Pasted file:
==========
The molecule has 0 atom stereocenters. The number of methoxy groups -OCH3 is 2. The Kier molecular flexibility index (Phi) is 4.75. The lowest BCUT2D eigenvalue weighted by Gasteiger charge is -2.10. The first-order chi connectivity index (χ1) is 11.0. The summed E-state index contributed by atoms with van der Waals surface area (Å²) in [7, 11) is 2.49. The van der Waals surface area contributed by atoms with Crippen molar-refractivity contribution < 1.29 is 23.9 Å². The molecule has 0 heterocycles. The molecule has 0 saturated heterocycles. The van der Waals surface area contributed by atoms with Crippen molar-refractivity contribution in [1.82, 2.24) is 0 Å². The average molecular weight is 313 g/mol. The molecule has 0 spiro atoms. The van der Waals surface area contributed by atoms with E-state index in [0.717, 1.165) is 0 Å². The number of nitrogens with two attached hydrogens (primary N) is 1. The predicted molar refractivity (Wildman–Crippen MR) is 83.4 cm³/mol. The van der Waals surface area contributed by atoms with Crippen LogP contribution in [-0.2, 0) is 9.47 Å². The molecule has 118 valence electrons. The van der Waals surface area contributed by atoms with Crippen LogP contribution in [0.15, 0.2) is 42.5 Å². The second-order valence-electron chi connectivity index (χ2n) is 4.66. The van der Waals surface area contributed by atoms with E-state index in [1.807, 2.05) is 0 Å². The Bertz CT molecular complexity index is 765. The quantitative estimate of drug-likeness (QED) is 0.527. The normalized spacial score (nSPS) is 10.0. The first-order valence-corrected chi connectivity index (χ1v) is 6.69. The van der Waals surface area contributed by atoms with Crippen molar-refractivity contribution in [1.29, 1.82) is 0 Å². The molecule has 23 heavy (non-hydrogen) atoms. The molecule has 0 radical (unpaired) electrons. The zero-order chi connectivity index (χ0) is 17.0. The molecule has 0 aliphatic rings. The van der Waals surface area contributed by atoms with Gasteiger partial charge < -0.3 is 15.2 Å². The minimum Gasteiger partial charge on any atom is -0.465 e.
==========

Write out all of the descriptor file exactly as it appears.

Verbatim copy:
The molecule has 0 atom stereocenters. The number of methoxy groups -OCH3 is 2. The Kier molecular flexibility index (Phi) is 4.75. The lowest BCUT2D eigenvalue weighted by Gasteiger charge is -2.10. The first-order chi connectivity index (χ1) is 11.0. The summed E-state index contributed by atoms with van der Waals surface area (Å²) in [7, 11) is 2.49. The van der Waals surface area contributed by atoms with Crippen molar-refractivity contribution < 1.29 is 23.9 Å². The molecule has 0 heterocycles. The molecule has 0 saturated heterocycles. The van der Waals surface area contributed by atoms with Crippen molar-refractivity contribution in [1.82, 2.24) is 0 Å². The average molecular weight is 313 g/mol. The molecule has 0 spiro atoms. The van der Waals surface area contributed by atoms with E-state index in [0.717, 1.165) is 0 Å². The number of nitrogens with two attached hydrogens (primary N) is 1. The predicted molar refractivity (Wildman–Crippen MR) is 83.4 cm³/mol. The van der Waals surface area contributed by atoms with Crippen LogP contribution in [-0.2, 0) is 9.47 Å². The molecule has 118 valence electrons. The van der Waals surface area contributed by atoms with Crippen LogP contribution in [0.15, 0.2) is 42.5 Å². The second-order valence-electron chi connectivity index (χ2n) is 4.66. The van der Waals surface area contributed by atoms with E-state index in [1.807, 2.05) is 0 Å². The Bertz CT molecular complexity index is 765. The quantitative estimate of drug-likeness (QED) is 0.527. The normalized spacial score (nSPS) is 10.0. The first-order valence-corrected chi connectivity index (χ1v) is 6.69. The van der Waals surface area contributed by atoms with Crippen molar-refractivity contribution in [1.29, 1.82) is 0 Å². The molecule has 23 heavy (non-hydrogen) atoms. The molecule has 0 radical (unpaired) electrons. The zero-order chi connectivity index (χ0) is 17.0. The molecule has 0 aliphatic rings. The van der Waals surface area contributed by atoms with Gasteiger partial charge < -0.3 is 15.2 Å². The minimum Gasteiger partial charge on any atom is -0.465 e.